The recent exit of three executives from Hong Kong’s Value Partners, most notably sales head Eric Poon, shows that the asset manager’s woes still linger after a slump in profits.
What happens next is unclear but after heavy senior staff turnover in the past two years, plus recent changes of responsibility at the top level, speculation about the future of the retail business-heavy firm continues to swirl.
Poon left in January just a year after joining Value Partners, a company spokeswoman told AsianInvestor. His regulatory licence ended in April.
He had replaced Wayne Shum, who had only spent some nine months at Value Partners after being hired amid a shakeup by chief executive Au King Lun in May 2017. The spokeswoman said that the firm hadn’t identified a replacement for Poon and would not look to fill the position in the interim.
Both Poon and Shum are institutional business specialists – having headed that area of coverage at their previous fund firms, Barings and BOCHK Asset Management, respectively.
Yet building an institutional client base takes years, so neither man would have had sufficient time to make decent progress on this front before they left, one industry consultant familiar with the firm told AsianInvestor on condition of anonymity.
Two other sales executives have also left Value Partners in recent weeks. Associate director Yuan Boa and manager Sam Lo moved on in late March and early April, respectively. In these cases the company is looking to hire replacements, the spokeswoman said.
Lo has since joined Goldman Sachs Asset Management's retail client business team, a spokeswoman for the bank told AsianInvestor, which could not ascertain Boa’s next destination.
These departures come after the company’s net profit 2018 plunged 89% in 2018 to HK$230 million ($29.3 million), according to its annual results announced in March. In the same month, Value Partners appointed company founder Cheah Cheng Hye and Louis So – the firm’s co-chief investment officers – as co-chairmen. The titles were approved on April 26 at the company's annual general meeting.
The recent developments underscore a widespread belief that Value Partners seemingly hasn't made the progress it had hoped in building up its institutional client base, and that Cheah wants to partially or wholly sell the business and retire in the not-too-distant future.
The company is at pains to state that Cheah has no immediate retirement plans. The spokeswoman said the founder, now 65, “doesn’t plan to retire any time soon and remains actively engaged with the company on a full-time basis”.
She added that the co-chairmen appointments form part of its succession planning initiatives, which date back to 2012 when So was named deputy chairman. While there is no clear division of duties, the spokeswoman said, So will be more involved in the daily operations of the group while Cheah focuses on strategic matters.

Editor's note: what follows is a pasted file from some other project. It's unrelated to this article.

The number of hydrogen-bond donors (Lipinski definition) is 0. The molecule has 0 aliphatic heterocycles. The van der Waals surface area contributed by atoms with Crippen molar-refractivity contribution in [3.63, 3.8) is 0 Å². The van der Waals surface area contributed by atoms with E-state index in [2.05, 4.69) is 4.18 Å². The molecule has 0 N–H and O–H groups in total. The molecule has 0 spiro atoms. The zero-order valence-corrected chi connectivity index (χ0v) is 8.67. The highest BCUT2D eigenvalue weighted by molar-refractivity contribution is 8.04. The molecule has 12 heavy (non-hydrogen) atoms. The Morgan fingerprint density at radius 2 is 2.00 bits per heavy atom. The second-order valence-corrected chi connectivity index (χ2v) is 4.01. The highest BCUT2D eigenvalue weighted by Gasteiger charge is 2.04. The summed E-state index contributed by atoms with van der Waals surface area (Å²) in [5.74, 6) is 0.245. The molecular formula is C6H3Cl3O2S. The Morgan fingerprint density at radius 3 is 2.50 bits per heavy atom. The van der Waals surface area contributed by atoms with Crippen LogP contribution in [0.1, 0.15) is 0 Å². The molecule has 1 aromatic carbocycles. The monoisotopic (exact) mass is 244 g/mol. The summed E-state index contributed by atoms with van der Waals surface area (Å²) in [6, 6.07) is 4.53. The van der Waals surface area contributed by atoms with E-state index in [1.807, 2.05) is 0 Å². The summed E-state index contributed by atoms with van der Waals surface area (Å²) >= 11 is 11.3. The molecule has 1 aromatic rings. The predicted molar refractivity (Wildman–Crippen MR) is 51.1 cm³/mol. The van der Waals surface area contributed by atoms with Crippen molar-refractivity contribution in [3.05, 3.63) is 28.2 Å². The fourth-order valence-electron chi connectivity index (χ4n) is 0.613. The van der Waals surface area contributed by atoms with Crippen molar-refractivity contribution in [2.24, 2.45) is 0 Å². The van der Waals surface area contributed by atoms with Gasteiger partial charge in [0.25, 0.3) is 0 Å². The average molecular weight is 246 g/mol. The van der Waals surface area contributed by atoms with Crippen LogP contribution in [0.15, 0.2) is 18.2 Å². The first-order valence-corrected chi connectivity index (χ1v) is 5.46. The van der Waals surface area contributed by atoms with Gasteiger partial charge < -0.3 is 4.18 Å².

The division of duties underlines So's increasing importance, as does his receiving 18 million share options in October (while chief executive Au King Lun received 1.5 million), noted the consultant familiar with the firm.
So has been with the firm since 1999 and oversees all group affairs and activities, daily operations and management of the firm’s investment management team. He is very close to Cheah and has been key to the success of the equity products over the years, the consultant told AsianInvestor.
Fixed income chief investment officer Gordon Ip is also a key and long-standing member of the team, the consultant added. Ip has been with the firm since 2009.
ON THE BLOCK?
While Value Partners has a succession strategy in place, industry observers and sources familiar with Value Partners told AsianInvestor they believe Cheah would be willing to sell the firm – at the right price. (The firm’s share price closed at HK$5.88 on May 2, having risen a little over 10% this year.)
Cheah and co-founder Yeh V-Nee between them hold 41% of the company, and they were willing to conduct an attempted sale of a stake to Chinese conglomerate HNA Group. That deal fell through at the start of 2018, and there have been no signs of a serious replacement suitor since.
Value Partners could well seek to sell to a high bidder but there are not many prepared to offer the current valuation, a Hong Kong-based banker said. He estimated the price tag to be its market capitalisation plus 30%. "Most likely a mainland [Chinese] bidder will try to buy. Western firms are cash-strapped,” he added.
Yet Value Partners would make an attractive target for a European or US firm looking to get a foothold in China, the consultant familiar with the company told AsianInvestor. It has a wholly-owned foreign enterprise in Shanghai, a private fund management licence allowing it to manage and sell funds onshore, and individuals with substantial expertise of domestic Chinese bonds and equities.
“[Value Partners] has always had the potential to be a bigger asset manager. It should have a goal to get from $15 billion [in AUM] to $30 billion and then to $50 billion, $100 billion and beyond,” said the consultant.
That's an ambitious goal, at a time when it's becoming harder for mid-tier fund houses to survive in the current environment. A combination of greater cost pressures, lower returns and lower fees has fed the ongoing trend towards consolidation.
Value Partners has survived so far through organic growth, to see assets under management reach $17.7 billion as of March 31, up from $13.2 billion at end-2016. But that might not be enough for the future.
To achieve its potential, Cheah and his new co-chairman need to either find a buyer or settle on a team and strategy to build out such as by acquiring teams and assets, said the consultant familiar with the company.